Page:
To varying degrees, images have always been integral parts of human efforts to construct livable environments. They have always helped shape and form the spaces we inhabit whether they took the form of drawings, markings or pictures in caves or defined the architecture of churches and museums.
Today, as images and screens have become more and more prevalent, they have begun to redefine human action and human subjectivity in even more sophisticated ways than in the past. The extension of image use into digital technologies has further heightened not only their importance but their role as mediators of human experiences in general.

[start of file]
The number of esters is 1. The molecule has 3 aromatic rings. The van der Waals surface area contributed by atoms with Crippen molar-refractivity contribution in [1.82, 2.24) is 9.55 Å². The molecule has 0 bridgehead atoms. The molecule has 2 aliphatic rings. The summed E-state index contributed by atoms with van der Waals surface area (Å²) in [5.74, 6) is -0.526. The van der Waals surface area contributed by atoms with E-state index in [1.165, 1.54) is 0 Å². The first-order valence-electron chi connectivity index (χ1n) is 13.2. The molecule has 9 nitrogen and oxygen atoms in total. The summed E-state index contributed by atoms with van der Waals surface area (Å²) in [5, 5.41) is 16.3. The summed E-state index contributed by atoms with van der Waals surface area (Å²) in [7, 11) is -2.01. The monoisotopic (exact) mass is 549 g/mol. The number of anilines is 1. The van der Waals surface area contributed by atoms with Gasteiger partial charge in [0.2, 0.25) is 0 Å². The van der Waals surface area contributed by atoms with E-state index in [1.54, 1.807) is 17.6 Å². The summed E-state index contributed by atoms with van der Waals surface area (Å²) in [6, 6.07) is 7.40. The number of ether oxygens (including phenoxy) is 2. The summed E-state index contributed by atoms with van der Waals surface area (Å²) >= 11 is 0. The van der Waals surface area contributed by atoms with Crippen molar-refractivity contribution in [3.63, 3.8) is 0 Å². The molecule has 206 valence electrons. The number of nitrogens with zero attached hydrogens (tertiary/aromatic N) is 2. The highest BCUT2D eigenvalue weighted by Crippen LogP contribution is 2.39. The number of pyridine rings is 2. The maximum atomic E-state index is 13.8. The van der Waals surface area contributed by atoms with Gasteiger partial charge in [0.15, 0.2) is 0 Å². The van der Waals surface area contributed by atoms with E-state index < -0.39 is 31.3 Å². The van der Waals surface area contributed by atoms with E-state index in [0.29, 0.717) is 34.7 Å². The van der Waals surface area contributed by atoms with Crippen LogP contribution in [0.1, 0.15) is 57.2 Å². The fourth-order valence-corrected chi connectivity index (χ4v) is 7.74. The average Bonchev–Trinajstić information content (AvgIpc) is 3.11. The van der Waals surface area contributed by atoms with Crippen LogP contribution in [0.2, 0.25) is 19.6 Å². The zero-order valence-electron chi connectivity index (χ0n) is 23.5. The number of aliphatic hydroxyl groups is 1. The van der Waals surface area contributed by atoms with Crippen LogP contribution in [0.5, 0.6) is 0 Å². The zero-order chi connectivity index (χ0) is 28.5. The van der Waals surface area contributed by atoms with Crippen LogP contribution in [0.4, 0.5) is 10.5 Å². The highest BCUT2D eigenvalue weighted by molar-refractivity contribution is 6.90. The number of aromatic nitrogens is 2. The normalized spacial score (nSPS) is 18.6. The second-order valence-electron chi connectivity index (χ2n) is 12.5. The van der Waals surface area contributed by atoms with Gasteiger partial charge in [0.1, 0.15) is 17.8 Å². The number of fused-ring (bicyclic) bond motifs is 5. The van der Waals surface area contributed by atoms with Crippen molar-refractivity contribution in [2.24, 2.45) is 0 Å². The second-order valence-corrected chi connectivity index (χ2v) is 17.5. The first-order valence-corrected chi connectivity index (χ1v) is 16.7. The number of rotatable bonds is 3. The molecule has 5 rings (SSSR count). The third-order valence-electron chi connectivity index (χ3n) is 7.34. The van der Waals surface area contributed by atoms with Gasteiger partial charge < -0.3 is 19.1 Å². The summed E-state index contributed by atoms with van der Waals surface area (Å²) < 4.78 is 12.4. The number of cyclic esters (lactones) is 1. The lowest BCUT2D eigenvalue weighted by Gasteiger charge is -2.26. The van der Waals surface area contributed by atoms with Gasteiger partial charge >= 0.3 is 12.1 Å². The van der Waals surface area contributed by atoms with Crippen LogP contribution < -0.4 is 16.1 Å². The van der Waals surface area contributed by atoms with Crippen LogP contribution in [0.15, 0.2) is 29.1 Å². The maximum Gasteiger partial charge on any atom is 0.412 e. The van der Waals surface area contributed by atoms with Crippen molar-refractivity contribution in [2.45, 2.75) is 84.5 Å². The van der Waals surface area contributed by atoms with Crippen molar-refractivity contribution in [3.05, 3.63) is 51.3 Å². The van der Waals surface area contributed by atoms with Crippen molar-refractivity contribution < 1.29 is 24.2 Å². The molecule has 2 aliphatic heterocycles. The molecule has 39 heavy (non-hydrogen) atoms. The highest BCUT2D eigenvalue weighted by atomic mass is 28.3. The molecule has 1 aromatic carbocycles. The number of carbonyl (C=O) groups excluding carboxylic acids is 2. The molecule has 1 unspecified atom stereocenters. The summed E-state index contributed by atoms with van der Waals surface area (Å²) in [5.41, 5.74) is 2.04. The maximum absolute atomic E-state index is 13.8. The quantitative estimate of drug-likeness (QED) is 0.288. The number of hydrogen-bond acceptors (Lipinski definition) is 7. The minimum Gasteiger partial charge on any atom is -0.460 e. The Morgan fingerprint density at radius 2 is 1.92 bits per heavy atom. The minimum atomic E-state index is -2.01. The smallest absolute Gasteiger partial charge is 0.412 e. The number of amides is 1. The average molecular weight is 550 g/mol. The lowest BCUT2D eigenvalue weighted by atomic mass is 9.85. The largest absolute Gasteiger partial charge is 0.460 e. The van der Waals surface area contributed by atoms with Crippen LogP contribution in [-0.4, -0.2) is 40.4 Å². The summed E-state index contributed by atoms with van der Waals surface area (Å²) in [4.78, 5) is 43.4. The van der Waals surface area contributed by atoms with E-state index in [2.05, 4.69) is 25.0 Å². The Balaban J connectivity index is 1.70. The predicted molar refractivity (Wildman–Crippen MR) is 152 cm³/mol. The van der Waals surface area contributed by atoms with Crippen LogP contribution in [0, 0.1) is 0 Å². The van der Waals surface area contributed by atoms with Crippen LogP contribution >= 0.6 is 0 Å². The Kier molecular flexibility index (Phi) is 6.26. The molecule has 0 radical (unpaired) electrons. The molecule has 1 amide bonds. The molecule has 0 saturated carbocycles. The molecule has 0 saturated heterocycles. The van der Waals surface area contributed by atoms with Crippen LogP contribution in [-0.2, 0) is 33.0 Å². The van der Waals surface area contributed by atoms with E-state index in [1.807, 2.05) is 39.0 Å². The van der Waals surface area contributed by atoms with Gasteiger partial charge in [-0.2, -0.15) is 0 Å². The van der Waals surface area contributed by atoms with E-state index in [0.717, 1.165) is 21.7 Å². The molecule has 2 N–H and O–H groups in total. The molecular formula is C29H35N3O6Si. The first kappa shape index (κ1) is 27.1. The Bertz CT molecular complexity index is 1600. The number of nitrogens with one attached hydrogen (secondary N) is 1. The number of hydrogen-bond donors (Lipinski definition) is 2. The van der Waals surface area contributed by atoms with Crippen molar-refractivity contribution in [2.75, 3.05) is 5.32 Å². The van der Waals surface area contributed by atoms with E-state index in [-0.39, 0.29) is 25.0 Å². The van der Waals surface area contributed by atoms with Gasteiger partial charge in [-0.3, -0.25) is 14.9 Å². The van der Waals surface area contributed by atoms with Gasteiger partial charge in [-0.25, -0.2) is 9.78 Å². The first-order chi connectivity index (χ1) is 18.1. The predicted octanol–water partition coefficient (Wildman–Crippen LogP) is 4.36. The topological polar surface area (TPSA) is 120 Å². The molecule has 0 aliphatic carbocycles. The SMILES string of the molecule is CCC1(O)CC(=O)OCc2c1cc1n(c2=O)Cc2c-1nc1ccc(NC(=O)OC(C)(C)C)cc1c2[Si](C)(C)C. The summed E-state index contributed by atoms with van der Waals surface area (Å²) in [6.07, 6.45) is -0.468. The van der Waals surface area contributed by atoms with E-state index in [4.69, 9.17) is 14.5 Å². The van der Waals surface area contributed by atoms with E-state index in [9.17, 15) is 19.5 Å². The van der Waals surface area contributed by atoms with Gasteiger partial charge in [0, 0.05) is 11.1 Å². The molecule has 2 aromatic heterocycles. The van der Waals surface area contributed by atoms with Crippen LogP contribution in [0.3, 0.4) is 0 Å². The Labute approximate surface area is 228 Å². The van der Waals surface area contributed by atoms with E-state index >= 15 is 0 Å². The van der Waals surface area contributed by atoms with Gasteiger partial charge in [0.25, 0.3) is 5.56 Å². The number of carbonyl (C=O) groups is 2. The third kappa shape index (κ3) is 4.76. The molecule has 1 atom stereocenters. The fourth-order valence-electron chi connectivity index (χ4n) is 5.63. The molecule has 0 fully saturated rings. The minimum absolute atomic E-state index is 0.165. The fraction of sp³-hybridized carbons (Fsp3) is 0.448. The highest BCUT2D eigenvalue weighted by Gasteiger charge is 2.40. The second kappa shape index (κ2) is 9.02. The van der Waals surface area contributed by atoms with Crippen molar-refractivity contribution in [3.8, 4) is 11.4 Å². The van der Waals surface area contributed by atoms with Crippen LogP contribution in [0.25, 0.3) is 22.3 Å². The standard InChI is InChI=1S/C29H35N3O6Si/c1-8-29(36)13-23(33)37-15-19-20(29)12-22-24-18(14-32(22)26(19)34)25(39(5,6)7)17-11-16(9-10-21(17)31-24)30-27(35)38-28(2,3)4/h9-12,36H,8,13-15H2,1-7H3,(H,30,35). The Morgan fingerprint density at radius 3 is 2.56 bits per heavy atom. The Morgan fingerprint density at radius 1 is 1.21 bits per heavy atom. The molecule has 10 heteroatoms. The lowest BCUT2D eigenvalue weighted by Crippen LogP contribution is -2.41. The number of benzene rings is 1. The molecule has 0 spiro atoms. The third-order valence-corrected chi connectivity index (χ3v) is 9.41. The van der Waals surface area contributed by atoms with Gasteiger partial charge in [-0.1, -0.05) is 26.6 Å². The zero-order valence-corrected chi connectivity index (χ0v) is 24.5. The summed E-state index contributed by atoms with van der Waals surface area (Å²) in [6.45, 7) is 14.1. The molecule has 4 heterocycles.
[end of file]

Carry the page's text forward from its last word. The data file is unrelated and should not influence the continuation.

Interestingly, digital technologies rely on inferential thinking. They do not so much make the real come to life as they create an awareness of the many different planes on which our perceptions of the real depend. One of the best examples of this is a CD player and the CD’s themselves. One may infer that a particular CD will play a certain sound and that inference will have a great deal to do with the experience. The properties of the CD that generate the inferential process are not physically apparent either on the CD or even when the CD disappears into a player. In other words, we begin the act of listening within a virtual space of expectation devoid of sensory stimulation yet flush with internal dialogues and feelings and expectations. The laser that helps to generate the sound is invisible. The electric current that energizes the music, gives it a shape and broadcasts it to us is also invisible. Yet, the expectations remain constant. Inferential thinking is at the heart of digital technologies and I will be exploring this mode of thought in greater detail over the coming months.